Self-Control

The focus of this blog is on the all-important social/emotional learning skill of self-control, which is the seventh scale of twelve in the Personal Responsibility Map®, a core assessment in our Personal Responsibility—Achieving Academic and Career Goals program.

Self-control is the ability to handle personal feelings and emotions in difficult life situations.

MTSS and Self-Control

Multi-Tiered System of Supports, or MTSS, is a term used to describe an evidence-based model of schooling that uses data-based problem solving to integrated academic and behavioral instruction and intervention (Florida’s MTSS Project). This definition brings together the worlds of academic instruction and behavioral intervention.

In the MTSS model of supports, self-control is a pillar upon which other social/emotional skills related to student retention and academic success are built. With an individual developing the skills of self-control, other important social/emotional skills related to academic retention and success can be developed such as drive strength/motivation, commitment ethic, and time management. (See Success Profiler®—Personal Skills Map®)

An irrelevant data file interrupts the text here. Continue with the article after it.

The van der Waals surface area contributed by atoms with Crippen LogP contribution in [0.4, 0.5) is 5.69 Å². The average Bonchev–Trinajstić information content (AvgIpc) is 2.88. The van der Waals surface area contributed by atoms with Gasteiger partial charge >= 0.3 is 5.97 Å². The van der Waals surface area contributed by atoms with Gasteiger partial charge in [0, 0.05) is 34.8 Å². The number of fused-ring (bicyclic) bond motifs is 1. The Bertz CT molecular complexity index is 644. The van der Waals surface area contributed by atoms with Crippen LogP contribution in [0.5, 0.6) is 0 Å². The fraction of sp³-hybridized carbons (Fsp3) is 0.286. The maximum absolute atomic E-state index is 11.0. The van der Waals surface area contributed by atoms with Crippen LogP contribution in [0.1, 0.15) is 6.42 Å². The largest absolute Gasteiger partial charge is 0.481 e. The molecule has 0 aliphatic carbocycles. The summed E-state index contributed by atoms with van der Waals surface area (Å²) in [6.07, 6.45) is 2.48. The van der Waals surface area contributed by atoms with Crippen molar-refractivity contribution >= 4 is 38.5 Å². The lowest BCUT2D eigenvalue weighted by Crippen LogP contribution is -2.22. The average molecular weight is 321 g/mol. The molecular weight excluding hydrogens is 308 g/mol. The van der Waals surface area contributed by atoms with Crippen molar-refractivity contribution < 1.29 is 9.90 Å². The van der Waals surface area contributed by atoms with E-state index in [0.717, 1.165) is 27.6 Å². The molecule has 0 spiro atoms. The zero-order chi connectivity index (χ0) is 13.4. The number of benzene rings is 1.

The Cognitive Brain vs. The Emotional Brain

The cognitive brain (dealing with thoughts) and emotional brain (dealing with feelings) proved a steady flow in information. When a life-threatening situation happens, the emotional brain takes over. The stronger the feeling, the stronger the emotional brain becomes and the weaker the cognitive brain becomes.

When someone experiences a feeling such as anger, a battle between the cognitive and emotional brains begins.
Description of the brain and location of the amygdala

Many researchers feel that the amygdala is the center of the brain. It controls emotions and can quickly decide on an emotional way of acting in a situation. The amygdala seems to work as a storehouse of emotions and feelings.

Daniel Goleman, in his book Emotional Intelligence, writes about the inability of the amygdala to correctly handle emotional situations. When the amygdala fails, he calls this an “emotional hijacking”. During and emotional hijacking, incorrect actions are the direct result of people’s inability to use the cognitive brain along with the emotional brain. The emotional brain simply takes over.

We see the results of this emotional hijacking in our schools every day, in actions such as student violence, bullying, poor grades and students dropping out of school.

Want to learn more about helping your students to learn to control emotional hijackings and to learn to understand their emotions and how to control their behavior? Sign up below to sign up for our free trial and explore our Personal Responsibility program.

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